Reduction of risk for growers: Methods for the development of disease-resistant crops

Scott Uknes, Bernard Vernooij, Shericca Morris, Danielle Chandler, Henry York Steiner, Nicole Specker, Michelle Hunt, Urs Neuenschwander, Kay Lawton, Mark Starrett, Leslie Friedrich, Kris Weymann, David Negrotto, Jörn Görlach, Mike Lanahan, John Salmeron, Eric Ward, Helmut Kessmann, John Ryals

Research output: Contribution to journalArticlepeer-review

12 Scopus citations


Systemic acquired resistance (SAR) appears to be a ubiquitous higher plant defence response. Resistance is dependent on the high-level expression of SAR genes. Mutations, transgenes or chemicals that cause high-level SAR gene expression also cause resistance to pathogens. Furthermore, when SAR is eliminated, through the reduction of salicylic acid accumulation or activity, generalized severe disease-susceptibility occurs. Therefore, SAR appears to be an essential component of the defensive repertoire that ensures plant health in nature. Chemicals that activate SAR in the field, as well as crop varieties with constitutive SAR gene expression, will provide new solutions to disease problems for growers in the near fture.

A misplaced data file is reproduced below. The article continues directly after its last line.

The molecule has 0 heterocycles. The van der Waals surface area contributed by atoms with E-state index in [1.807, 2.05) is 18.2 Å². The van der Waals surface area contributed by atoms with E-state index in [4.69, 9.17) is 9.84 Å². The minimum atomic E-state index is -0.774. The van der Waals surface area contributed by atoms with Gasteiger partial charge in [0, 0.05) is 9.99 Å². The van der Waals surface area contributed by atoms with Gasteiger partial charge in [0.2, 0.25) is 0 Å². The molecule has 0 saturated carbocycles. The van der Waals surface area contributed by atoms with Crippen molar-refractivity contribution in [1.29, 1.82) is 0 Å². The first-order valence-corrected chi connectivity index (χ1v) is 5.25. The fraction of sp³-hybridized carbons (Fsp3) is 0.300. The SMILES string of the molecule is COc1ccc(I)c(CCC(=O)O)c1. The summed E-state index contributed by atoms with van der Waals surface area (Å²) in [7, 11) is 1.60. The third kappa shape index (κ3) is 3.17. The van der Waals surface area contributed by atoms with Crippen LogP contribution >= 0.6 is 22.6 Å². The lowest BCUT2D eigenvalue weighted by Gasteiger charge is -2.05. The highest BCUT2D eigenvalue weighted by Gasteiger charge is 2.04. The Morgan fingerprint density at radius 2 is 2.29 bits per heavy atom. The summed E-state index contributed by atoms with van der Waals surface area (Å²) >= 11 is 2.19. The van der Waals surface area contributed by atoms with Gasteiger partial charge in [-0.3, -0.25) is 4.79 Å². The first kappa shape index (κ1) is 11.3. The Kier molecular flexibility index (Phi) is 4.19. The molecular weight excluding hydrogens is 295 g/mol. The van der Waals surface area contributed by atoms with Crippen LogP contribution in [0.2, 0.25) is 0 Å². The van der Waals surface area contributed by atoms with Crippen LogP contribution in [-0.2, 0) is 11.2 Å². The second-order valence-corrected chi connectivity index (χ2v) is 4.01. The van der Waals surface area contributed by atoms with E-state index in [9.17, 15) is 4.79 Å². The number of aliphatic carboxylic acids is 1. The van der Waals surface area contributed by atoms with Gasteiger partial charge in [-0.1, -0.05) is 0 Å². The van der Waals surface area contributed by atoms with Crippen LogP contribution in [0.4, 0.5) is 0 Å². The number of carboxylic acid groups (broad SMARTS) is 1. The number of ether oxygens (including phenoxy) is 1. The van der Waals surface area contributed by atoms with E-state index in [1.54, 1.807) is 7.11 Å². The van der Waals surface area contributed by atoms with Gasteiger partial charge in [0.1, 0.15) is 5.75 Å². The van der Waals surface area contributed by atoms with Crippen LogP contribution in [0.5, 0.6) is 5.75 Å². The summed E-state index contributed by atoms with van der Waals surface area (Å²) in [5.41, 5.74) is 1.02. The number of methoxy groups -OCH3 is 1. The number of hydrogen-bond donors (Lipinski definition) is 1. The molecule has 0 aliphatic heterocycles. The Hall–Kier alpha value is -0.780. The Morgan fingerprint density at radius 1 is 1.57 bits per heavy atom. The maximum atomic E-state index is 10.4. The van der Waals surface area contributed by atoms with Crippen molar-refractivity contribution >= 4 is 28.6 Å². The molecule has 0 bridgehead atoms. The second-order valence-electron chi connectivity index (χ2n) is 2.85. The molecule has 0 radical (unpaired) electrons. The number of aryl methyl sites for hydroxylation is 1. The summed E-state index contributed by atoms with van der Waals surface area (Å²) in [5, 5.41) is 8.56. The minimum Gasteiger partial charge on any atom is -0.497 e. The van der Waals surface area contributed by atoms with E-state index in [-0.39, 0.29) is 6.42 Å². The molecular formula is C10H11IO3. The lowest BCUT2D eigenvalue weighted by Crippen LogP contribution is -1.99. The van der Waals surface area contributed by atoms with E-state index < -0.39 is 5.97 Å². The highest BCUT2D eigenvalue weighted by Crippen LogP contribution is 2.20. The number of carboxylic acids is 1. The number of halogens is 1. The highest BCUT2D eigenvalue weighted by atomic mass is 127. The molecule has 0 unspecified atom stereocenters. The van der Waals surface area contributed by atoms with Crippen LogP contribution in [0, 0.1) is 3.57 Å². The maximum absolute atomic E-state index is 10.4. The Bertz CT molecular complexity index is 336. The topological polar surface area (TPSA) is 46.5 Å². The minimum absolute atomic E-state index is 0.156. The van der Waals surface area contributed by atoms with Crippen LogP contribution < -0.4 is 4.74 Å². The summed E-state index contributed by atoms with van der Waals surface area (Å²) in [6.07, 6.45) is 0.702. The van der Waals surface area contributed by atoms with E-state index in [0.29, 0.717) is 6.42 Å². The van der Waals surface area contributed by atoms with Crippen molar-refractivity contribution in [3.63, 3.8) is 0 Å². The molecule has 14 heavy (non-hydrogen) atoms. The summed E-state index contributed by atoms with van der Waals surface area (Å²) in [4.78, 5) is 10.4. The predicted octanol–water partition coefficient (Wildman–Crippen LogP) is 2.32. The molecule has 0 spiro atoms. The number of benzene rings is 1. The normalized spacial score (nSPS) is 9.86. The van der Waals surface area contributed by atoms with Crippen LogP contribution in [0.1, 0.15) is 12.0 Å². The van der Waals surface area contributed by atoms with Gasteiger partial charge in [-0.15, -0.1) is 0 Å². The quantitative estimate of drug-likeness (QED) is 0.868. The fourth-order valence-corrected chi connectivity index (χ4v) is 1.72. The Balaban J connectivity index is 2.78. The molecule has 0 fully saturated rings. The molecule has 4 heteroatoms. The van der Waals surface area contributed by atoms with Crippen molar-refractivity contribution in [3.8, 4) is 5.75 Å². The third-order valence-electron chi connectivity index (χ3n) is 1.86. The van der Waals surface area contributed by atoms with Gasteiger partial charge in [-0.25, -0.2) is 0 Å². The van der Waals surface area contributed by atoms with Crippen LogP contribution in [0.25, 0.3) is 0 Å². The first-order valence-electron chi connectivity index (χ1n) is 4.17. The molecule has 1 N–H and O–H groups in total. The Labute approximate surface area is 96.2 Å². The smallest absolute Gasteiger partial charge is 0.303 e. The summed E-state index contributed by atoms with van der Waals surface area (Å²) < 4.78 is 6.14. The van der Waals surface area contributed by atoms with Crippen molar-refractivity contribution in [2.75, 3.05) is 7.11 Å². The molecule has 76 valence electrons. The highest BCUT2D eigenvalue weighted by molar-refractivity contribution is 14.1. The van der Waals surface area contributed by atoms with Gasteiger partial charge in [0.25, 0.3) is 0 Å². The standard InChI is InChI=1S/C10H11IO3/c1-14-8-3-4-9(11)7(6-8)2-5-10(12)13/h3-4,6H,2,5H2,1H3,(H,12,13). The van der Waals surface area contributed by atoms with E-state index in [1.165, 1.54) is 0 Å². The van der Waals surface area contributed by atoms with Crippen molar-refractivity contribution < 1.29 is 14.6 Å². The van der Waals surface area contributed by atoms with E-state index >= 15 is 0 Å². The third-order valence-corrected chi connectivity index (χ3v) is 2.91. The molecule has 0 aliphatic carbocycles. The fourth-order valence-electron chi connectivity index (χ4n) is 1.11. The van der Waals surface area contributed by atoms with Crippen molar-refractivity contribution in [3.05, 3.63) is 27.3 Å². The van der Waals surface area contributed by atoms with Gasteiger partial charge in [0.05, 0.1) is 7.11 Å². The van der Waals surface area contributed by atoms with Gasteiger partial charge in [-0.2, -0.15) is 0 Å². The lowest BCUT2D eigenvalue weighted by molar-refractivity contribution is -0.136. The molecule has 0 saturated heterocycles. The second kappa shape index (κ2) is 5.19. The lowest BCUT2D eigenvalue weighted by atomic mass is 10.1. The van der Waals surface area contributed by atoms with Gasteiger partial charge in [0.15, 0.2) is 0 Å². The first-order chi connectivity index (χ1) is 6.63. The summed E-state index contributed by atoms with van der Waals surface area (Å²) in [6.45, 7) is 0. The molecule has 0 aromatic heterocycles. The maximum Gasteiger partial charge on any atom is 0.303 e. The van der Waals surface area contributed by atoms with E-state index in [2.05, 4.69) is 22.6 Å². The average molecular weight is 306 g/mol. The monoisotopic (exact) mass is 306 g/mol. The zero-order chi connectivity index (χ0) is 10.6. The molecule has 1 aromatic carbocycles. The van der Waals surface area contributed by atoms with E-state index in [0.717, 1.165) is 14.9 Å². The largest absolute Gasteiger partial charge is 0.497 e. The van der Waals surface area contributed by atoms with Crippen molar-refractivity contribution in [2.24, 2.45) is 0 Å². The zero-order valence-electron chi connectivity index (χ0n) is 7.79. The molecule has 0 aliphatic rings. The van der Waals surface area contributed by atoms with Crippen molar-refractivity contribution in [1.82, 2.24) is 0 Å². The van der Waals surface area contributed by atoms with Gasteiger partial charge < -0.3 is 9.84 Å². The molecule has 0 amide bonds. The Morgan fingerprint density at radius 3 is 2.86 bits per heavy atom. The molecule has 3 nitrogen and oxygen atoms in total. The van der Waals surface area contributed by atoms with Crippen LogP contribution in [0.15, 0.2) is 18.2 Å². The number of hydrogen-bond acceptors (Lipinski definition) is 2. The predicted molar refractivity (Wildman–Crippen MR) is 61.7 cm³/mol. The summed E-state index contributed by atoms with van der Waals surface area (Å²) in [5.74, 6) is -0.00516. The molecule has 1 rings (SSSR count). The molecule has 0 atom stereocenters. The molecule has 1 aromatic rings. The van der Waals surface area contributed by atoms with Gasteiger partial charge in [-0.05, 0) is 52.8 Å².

Original languageEnglish (US)
Pages (from-to)3-10
Number of pages8
JournalNew Phytologist
Issue number1
StatePublished - May 1996
Externally publishedYes


  • Disease control
  • Salicylic acid
  • Signal transduction
  • Systemic acquired resistance

ASJC Scopus subject areas

  • Physiology
  • Plant Science


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